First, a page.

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Business mentors show students with disabilities career paths
Forty-nine students with disabilities spent a day with local business professionals during the annual Disability Mentoring Day in Leon County, Fla., as part of a statewide effort focused on getting an early start to creating career paths. Maria Folsom of Ability 1st said the program helps get students ready for the workplace and gives them a better idea of job expectations. Tallahassee Democrat (Fla.) (tiered subscription model) (10/25)
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UCP News
Results of UCP's First Annual World CP Day and Challenge
On Sept. 4, the first annual World CP Day was celebrated, marking the beginning of a month dedicated to raising awareness and support for people living with cerebral palsy. People submitted 461 ideas to the "Change my world in 1 minute" contest, which featured ideas that will help people with cerebral palsy through improved mobility, independence, accessibility or social connections. The winning ideas will be announced in March 2013 and given grants to help turn their ideas into reality. World CP Day also kicked off the World CP Challenge, a fundraising and fitness effort that raised $774,399 worldwide to help support people living with cerebral palsy. Learn more about the World CP Day and Challenge.
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UCP announces new national leaders
United Cerebral Palsy has elected four new members to its national Board of Trustees and four leaders to serve as officers of the Board. Edward G. "Woody" Connette, an attorney in Charlotte, N.C., will lead the Board of Trustees as its new Chair. Connette has long had an interest in public policy, litigation related to disabilities, health care and mental health and has been involved with disability groups for more than 20 years. He is joined on the Board by Ian Ridlon, Mark Boles and Pamela Talkin, and by new members Michael Burke Jr., Ruth Gullerud, Melvin "Chip" Hurley, Linda Maguire and Rob White. Learn more about UCP's new leaders.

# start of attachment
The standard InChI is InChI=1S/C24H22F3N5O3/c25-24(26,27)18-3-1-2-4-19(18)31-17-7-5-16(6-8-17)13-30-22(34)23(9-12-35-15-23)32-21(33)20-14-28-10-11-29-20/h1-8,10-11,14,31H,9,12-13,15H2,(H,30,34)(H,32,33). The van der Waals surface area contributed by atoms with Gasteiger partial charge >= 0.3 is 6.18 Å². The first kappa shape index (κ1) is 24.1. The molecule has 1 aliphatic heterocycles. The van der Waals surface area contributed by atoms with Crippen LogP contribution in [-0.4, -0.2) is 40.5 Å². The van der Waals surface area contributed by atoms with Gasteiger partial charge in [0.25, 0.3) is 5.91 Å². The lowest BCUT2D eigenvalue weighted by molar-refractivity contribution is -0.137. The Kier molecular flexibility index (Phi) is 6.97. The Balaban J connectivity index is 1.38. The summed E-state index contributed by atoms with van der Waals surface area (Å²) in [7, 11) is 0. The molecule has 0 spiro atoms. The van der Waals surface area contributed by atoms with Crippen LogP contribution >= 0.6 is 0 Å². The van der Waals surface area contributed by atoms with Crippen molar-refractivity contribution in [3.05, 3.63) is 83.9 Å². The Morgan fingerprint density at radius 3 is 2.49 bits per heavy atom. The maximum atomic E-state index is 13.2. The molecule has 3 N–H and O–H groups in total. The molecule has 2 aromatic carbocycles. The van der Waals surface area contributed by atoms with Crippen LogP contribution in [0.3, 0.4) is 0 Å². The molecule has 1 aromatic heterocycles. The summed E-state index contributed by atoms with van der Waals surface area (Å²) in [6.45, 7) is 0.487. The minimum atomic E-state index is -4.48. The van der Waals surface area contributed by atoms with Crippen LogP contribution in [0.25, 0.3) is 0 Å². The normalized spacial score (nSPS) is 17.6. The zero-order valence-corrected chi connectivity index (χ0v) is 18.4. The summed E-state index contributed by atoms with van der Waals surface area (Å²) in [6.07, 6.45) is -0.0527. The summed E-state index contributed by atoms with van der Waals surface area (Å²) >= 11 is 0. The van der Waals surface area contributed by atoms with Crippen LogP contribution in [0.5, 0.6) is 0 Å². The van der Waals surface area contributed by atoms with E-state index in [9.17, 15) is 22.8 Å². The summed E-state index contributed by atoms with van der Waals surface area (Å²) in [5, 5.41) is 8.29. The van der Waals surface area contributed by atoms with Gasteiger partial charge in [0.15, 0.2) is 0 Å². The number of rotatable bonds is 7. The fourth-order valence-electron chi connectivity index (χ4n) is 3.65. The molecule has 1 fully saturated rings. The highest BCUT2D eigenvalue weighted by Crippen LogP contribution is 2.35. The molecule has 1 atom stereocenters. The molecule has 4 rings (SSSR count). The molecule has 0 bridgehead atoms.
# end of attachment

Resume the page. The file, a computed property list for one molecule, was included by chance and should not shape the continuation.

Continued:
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Sometimes we stare so long at a door that is closing that we seek too late the one that is open."
-- Alexander Graham Bell,
American inventor
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About UCP
United Cerebral Palsy (UCP) educates, advocates and provides support services to ensure a life without limits for people with a spectrum of disabilities. Together with nearly 100 affiliates, UCP has a mission to advance the independence, productivity and full citizenship of people disabilities by supporting more than 176,000 children and adults every day—one person at a time, one family at a time. UCP works to enact real change—to revolutionize care, raise standards of living and create opportunities—impacting the lives of millions living with disabilities. For more than 60 years, UCP has worked to ensure the inclusion of individuals with disabilities in every facet of society. Together, with parents and caregivers, UCP will continue to push for the social, legal and technological changes that increase accessibility and independence, allowing people with disabilities to dream their own dreams, for the next 60 years, and beyond. For more information, please visit